That last step will take a while. Take the time to spare a loving thought for Lars Wirzenius who organised the package build and Robin Sheat who now maintains it (and even one for our employer, Catalyst, which funded that work).

When done, create (or replace the following elements of) /etc/koha/koha-sites.conf.

   kohabox$ sudo vi /etc/koha/koha-sites.conf

You may want to review /usr/share/doc/koha-common/README.Debian to understand where config files are landing.

The koha-common package sets up a system for creating multiple Koha instances on a single machine. It's just as useful for creating a single one which we will name “koha”.

   kohabox$ sudo a2enmod rewrite
   kohabox$ sudo a2dissite 000-default
   kohabox$ sudo koha-create --create-db koha

Now add your Apache entries (or, on a stand-alone computer, edit /etc/hosts and add your site names: koha, kohaadmin in the above example). Once those are done you should be able to see something at http://kohaadmin/ and http://koha/ from your desktop machine. The admin user will be koha_koha, find the password by looking in /etc/koha/sites/koha/koha-conf.xml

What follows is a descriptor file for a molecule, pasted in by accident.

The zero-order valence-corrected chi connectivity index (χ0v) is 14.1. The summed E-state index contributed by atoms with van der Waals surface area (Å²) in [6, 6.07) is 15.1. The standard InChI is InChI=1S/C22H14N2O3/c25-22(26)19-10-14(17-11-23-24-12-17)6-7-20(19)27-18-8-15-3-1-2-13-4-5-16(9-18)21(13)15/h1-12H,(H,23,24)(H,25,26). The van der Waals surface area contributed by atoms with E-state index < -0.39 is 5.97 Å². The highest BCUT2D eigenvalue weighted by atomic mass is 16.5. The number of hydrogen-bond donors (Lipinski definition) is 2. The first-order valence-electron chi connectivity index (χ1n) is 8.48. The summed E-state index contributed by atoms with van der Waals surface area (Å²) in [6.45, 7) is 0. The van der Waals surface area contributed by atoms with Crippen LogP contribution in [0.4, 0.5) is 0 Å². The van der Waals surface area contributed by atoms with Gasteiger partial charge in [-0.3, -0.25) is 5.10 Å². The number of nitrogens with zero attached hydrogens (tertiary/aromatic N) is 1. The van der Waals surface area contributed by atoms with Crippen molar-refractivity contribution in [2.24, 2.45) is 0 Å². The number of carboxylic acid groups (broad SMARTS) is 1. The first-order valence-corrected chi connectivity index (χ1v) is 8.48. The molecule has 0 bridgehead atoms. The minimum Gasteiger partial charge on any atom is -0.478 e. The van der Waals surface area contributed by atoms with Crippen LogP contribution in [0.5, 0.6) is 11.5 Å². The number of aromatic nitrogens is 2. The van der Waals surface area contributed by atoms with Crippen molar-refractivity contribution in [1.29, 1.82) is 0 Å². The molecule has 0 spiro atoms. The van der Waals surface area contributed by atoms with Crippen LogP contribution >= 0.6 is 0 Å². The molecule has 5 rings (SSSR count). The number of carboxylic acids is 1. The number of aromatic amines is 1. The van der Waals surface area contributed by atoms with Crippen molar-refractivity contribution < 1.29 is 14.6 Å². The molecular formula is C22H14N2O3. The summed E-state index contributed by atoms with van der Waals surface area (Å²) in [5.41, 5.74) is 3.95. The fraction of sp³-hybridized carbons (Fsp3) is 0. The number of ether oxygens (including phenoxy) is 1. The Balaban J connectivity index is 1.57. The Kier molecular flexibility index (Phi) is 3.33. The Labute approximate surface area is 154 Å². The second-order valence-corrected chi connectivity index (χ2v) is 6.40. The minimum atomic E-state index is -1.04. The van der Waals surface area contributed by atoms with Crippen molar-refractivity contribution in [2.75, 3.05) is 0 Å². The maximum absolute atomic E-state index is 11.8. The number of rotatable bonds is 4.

Step: Configuring Your Koha Instance


Go to http://kohaadmin/ and login in as user koha_koha. Step through the web installer selecting default values except:

MARC flavour, no default given, use Marc21.

On the “MARC Frameworks: MARC21” setting page, set the 3 Optional items:

  • marc21_default_matching_rules
  • marc21_fastadd_framework
  • marc21_simple_bib_frameworks

In the bottom Optional section enable:

  • auth_val
  • parameters
  • sample_itemtypes
  • sample_z3950_servers options

You may choose to select others but it can be educational and tidier not to. For the following example to work correctly you should at least set those I've listed. Leaving one or two out can give you a configuration which could be confusing/frustrating for someone new to Koha. (I'd be happy for someone with more knowledge of this to suggest a better starting configuration or a pointer to better information here--thanks.)